Ask Money

Trading in Lehman

Chris Farrell Dec 12, 2008

Question: So, I’m confused as to why people are still buying and selling Lehman Brothers stock. They’re bankrupt, why are people trading it, the stock reached as high as 30 cents after filing for chapter 11 protection. Why do their quotes online indicate a dividend (of nearly ten times the share price), why, why, why? I’ll gladly buy you guys a round lot of Lehman brothers for an answer. Corwin, Cleveland, OH

Answer: Gee, thanks, Lehman Brothers wallpaper. I think not.

The stock closed at $0.04 today, and year-to-date its performance is -99.9%. It fell from a high of over $84 a share in January 2007 to pennies today. Take a look at this chart, courtesy of Marketwatch:

The Lehman bankruptcy in September–the largest in U.S. history–shook the global capital markets this year. According to news stories at the time, it had $639 billion in assets and $613 billion in liabilities. It’s a complicated bankruptcy, and the firm is being dismembered in pieces.

The dividend information you see refkects the last dividend payment by Lehman for the third quarter of 2008, and paid toward the end of August.

By the way, thanks to Emily Brandon’s blog at U.S. News & World Report, I see that the Pension Benefit Guarantee Corp. the government agency that insures private-sector pensions, filed today to take over Lehman’s pension plan. The pension covers more than 26,500 employees and retirees, and it’s 95% funded. If there is a shortfall the PBGC will make good on it. In its statement the PBGC said:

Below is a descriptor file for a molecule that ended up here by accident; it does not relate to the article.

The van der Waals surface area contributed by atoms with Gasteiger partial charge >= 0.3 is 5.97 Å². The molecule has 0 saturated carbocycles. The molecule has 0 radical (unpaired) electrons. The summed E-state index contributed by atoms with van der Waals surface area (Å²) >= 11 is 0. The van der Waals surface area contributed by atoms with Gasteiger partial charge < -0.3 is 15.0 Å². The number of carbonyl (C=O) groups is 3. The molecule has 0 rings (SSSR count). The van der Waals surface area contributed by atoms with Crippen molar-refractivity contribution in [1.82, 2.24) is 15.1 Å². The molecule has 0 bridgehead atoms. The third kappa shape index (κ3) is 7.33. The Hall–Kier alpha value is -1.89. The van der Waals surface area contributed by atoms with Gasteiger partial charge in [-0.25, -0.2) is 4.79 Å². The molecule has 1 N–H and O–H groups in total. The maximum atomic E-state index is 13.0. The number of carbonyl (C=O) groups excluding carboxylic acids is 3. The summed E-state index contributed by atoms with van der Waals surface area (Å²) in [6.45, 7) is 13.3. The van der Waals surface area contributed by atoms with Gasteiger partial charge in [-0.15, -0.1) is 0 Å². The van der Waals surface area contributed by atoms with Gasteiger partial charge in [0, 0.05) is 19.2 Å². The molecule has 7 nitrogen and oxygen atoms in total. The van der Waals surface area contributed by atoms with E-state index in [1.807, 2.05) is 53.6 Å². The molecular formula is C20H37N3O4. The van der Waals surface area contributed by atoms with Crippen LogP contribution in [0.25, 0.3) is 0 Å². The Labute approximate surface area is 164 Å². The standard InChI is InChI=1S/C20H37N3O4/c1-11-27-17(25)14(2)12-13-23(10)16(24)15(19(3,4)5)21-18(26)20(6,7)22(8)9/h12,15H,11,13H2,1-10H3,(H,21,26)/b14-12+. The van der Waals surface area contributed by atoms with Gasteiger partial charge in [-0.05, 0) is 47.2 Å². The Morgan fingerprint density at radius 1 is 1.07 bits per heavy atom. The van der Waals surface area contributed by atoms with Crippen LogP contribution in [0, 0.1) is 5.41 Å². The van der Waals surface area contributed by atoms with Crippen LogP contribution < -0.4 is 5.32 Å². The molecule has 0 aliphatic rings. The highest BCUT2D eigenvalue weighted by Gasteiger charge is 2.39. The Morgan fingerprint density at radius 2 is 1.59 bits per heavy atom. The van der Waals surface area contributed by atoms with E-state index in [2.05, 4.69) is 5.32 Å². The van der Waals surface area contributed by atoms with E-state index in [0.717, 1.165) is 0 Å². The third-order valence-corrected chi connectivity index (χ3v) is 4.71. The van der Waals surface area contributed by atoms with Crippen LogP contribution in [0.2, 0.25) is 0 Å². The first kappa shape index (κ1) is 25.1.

The pension insurer’s move comes ahead of a Dec. 22 bankruptcy court hearing on the sale of Lehman subsidiaries that make up the firm’s investment management business. The agency acted to end Lehman’s pension plan prior to the sale so that the subsidiaries being sold remain liable for the pension plan’s unfunded benefit liabilities…. The PBGC acted to end Lehman’s plan because it stands to be abandoned following the liquidation of substantially all the firm’s assets, and the increased financial risk to the PBGC if the subsidiaries involved in the current sale exit the controlled group and escape liability for the pension plan….

You’re right. Shareholders have been wiped out. There’s no value left in the equity. The company’s stock no longer trades on the New York Stock Exchange. The PBGC is taking over the pension.

But we’ve seen this trading in bankrupt companies over and over again. Shareholders are out of luck, yet the stock trades as a “penny stock.” A penny stock is essentially funny money for speculators and unwary investors. Buying penny stocks is not an investment. It isn’t a sensible speculation. It’s a mystery to me why anyone would buy a penny stock.

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